Lessons from the Field:
Outreach plays an important role in the CT Coordinated Access system because it helps to bring in clients who are often the most challenging to engage. With nine months to go on Zero: 2016 and to end chronic homelessness in Connecticut, outreach can play a key role in bringing those with lasting homelessness back into the system.
These individuals are more likely to spend more nights on the street,
they often have more disabling mental health challenges, but often do not have medical records
They are often much more reluctant to discuss issues related to their health.
They have language and cultural barriers
Outreach workers have had to adapt and develop strategies to engage this population throughout Connecticut, within both rural and urban settings. These best practices and strategies include:
Utilizing peer groups, such as veterans can help connect with homeless veterans or youth and young adults to connect with homeless and housing unstable youth.
Understanding your community’s homeless population.
Are there encampments? or abandon buildings?
Living outdoors in urban areas? or away from main areas?
Consistently mapping your area’s homeless and maintaining an updated single, centralized list is key to ending homelessness.
Collaborating with other agencies. This can be the key to meeting these goals and best practices possible.
Maintaining consistent contact over time while offering need-based services. Relationship-building and respect for the client are central components to the outreach process.
PATH Street Outreach Video Series Discussion Guide
Assessing the Evidence: What We Know about Outreach and Engagement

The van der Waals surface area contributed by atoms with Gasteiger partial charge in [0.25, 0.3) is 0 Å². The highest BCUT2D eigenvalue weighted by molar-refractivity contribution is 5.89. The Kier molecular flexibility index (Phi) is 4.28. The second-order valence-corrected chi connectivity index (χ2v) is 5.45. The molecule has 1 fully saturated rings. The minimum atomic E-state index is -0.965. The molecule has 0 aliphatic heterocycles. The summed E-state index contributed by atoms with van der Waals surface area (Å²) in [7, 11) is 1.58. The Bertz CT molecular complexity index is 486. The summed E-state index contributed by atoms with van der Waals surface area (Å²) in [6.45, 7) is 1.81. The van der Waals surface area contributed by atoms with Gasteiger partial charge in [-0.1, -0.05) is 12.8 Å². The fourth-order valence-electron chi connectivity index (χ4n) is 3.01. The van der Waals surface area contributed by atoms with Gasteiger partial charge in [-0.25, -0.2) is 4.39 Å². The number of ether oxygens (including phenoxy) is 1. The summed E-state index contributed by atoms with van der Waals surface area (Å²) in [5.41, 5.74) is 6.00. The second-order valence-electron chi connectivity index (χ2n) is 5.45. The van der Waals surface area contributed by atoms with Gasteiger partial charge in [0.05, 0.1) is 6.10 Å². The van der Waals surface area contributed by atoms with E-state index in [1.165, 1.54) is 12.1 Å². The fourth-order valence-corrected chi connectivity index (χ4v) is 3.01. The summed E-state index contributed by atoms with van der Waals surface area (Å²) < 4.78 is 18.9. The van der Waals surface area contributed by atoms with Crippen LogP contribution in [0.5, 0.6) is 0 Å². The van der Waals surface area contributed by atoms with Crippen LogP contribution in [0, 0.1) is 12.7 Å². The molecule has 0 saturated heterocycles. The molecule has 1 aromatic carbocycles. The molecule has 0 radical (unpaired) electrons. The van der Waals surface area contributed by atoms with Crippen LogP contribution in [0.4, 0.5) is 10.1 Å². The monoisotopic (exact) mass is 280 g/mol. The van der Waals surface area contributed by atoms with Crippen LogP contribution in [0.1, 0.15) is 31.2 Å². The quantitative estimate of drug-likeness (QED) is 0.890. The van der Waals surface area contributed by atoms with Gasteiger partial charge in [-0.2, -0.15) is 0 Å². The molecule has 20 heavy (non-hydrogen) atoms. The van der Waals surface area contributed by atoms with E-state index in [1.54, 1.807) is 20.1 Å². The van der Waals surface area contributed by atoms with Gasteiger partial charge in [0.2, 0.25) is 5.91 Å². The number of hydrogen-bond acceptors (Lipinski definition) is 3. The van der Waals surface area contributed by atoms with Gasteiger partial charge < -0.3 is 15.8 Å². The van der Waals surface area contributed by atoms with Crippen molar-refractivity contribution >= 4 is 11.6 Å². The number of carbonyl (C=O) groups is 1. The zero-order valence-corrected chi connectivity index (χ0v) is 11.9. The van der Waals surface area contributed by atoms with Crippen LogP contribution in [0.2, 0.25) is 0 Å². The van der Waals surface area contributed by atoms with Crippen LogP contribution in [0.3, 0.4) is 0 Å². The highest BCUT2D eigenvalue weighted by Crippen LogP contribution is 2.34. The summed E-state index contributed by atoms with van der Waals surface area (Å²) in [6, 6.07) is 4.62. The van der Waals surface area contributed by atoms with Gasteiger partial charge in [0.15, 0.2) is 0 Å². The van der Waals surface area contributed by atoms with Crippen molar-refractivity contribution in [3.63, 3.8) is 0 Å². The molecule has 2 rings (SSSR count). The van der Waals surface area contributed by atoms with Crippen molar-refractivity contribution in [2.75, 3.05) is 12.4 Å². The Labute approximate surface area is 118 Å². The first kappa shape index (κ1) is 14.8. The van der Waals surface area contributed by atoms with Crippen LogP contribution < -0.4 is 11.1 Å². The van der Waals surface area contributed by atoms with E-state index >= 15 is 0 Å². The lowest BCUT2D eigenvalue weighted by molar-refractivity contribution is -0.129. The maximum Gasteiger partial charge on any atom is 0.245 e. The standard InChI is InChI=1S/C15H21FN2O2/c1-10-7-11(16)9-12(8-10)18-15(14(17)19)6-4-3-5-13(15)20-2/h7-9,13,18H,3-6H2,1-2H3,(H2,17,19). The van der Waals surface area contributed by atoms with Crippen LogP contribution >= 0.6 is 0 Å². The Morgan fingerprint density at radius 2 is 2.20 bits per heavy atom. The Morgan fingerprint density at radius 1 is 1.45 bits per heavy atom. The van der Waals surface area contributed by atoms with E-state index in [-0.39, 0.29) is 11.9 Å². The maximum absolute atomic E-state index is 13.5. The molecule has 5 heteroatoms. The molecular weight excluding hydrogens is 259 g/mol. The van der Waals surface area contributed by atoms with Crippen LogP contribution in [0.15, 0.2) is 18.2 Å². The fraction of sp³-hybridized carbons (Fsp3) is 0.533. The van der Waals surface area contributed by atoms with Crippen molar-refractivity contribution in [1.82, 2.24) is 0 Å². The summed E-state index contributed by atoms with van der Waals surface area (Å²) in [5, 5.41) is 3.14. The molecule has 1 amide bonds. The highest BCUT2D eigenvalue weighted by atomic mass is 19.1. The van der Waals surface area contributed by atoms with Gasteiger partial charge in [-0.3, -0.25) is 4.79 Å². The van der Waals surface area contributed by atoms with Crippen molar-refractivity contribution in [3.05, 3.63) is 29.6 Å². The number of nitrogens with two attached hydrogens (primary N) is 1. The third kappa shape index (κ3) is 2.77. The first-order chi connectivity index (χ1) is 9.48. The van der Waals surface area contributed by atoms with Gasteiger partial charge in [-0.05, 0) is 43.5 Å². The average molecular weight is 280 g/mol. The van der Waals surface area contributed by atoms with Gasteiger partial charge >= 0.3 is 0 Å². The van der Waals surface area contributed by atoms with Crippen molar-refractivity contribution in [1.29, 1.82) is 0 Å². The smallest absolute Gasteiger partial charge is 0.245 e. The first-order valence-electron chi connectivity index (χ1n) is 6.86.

Expanding Medicaid to Low‐Income Childless Adults under Health Reform: Key Lessons from State Experiences
Connecticut Outreach Programs:
The Department of Mental Health and Addiction Services
Throughout the month of August, Zero: 2016 is working with 19 communities to better understand how a by-name list is defined and identify best practices that can be used to create and sustain a list that accurately reflects the number of people experiencing homelessness at any given time in your community. We will be packaging and sharing our learning with all communities in the near future, but in the meantime, here are a few highlights of what we’ve learned:
- Coordinating outreach among the outreach providers in your community is key to maintaining a dynamic list. Outreach can be used to build your by-name list and to work your list.
- Training outreach workers to serve as housing navigators will increase efficiency of housing placement and coordination of service.
- Case conferencing and access to the list is critical to keeping it updated, reducing duplication, and ensuring accountability to each individual on your list.